Constraints to the use of global system of mobile communication (GSM) by crop farming household in South-west Nigeria.
Farmers face constraints in farming activities with differing impacts in terms of type and dept. The, relatively recent, GSM introduction in Nigeria has eased the conduct of business activities including agricultural business with elimination of hitches in the communication system. This study assessed constraints to the use of GSM in farm activities of crop farming households in South-west Nigeria. Two out of six States' Agricultural Development Programmes (ADPs) in South-west Nigeria namely Oyo and Osun States were selected for the study. 130 farmers were randomly sampled from two randomly selected agricultural zones in the (selected) State ADPs. Primary data was obtained with the use of well-structured questionnaire through interviews of respondents. Descriptive statistics, ANOVA and chi-square techniques were used in data analysis. Result revealed that males (79.2%) dominated crop farming in the study area. The major constraints in GSM use by farmers were network coverage (31.58%) and financial (36.84%). All (100%) of the farmers asserted that using GSM in farm business activities is worthwhile and a necessity. Furthermore, the constraints to effective use of GSM by farmers differed significantly for different levels of socio-economic variables such as farm household expenditures and income (p < 0.01 respectively). It was recommended that any action plan to tackle constraints to GSM use by farmers must take into consideration farmers' dynamics such as differences in social interactions, farm households' expenditures and income as well as cultivation practices. Consequently, it is expected that enhanced technology and extension information dissemination to crop farmers will be achieved.
All human activities including agricultural such as farm production and marketing activities do face a number of constraints. Communication is one of the major impediments in agricultural activities. In fact, inadequacy of communication/information facilities among other infrastructure for agricultural activities may lead to rural/urban migration by farming household. This (rural-urban drift) is having serious implication on agricultural activities today (Sanusi, 2006). Stakeholders usually identify some of these constraints and make case for as well as suggest pragmatic solutions to these problems (Sanusi, 2004; Oduwole and Sanusi, 2001). The introduction of global system of mobile communication (GSM) has made information /communication easier for many Nigerian households.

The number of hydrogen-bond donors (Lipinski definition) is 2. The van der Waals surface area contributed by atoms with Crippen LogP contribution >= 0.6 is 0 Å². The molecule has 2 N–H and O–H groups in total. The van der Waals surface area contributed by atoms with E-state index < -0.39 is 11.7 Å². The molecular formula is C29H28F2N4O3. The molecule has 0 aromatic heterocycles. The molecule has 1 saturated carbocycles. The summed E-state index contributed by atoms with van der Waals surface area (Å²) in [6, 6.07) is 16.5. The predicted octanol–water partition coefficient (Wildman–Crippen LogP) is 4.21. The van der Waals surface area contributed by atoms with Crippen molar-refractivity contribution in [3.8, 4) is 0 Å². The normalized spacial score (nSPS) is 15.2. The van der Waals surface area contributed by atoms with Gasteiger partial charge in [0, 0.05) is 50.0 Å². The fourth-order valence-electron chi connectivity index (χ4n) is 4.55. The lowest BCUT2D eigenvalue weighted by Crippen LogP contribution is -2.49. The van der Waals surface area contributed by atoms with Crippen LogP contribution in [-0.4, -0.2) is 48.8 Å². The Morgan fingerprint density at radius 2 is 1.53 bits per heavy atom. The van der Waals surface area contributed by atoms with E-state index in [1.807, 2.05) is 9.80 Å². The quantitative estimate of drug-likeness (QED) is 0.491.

Farmers need information about expected supplies and prices in different location at different times in order to make useful decisions when planning their farm activities (CTA, 1997). Though Global System of Mobile Communication (GSM) may have some limitations such as network coverage, however the overwhelming influence and impact of communication and information on the smooth running of business has been acknowledge (CTA, 1997).
The timing, quality, presentation and sources of information have been shown to be of vital importance in agricultural communication especially with regard to the (rural) agricultural communities (Amanda et al, 2005; Hill et al, 2006; Evans, 2006). According to Telg et al (2005), members of Florida Farm Bureau felt that there is no adequate or good substitute for more personal and effective methods of communication, such as telephone conversations or face-to-face meetings. Rhoades et al (2005) revealed that though the internet has become a major factor in the mass media industry; however, rural and agricultural audiences have favoured traditional media (e.g. telephone and face-to-face conversations) as sources of news and information. Furthermore, the determination of strategies to employ in information dissemination can only be competently tackled if the communication needs of the 21st century agriculturists and agricultural communicators are well understood (Doerfert and Miller, 2006).
Therefore, this study investigated the type and level of constraints (to GSM use) that affect crop-farming households in south-west Nigeria.
The study area is classified as lowland semi-hot isothermic climatic region having a mean daily seasonal temperature of 22[degrees]C with a range less than 10[degrees]C and less than four months of dry season (Carter and Jones, 1987). The main cash crops are cocoa, coffee, cotton, oil palm, rubber and sesame seed while the food crops include cereals such as maize, rice and guinea corn; pulses like soybean, cowpea, pigeon pea and groundnut; tubers like yam, cassava and sweet potato; spices such as onion, chilly pepper and ginger; vegetables like tomato, okra and garden egg. The main occupation of majority of the people in the study area is agriculture. However, they are also found as traders, artisans, craftsmen; and professionals in various fields such as medicine, engineering, architecture, pharmacy, education and law. The three major groups--Hausa, Igbo and Yoruba--can be found residing in the study area. However, the people of the South-west are predominantly Yorubas. Equally, the religion of the people varies viz:- Christianity, Islam and Traditional religion.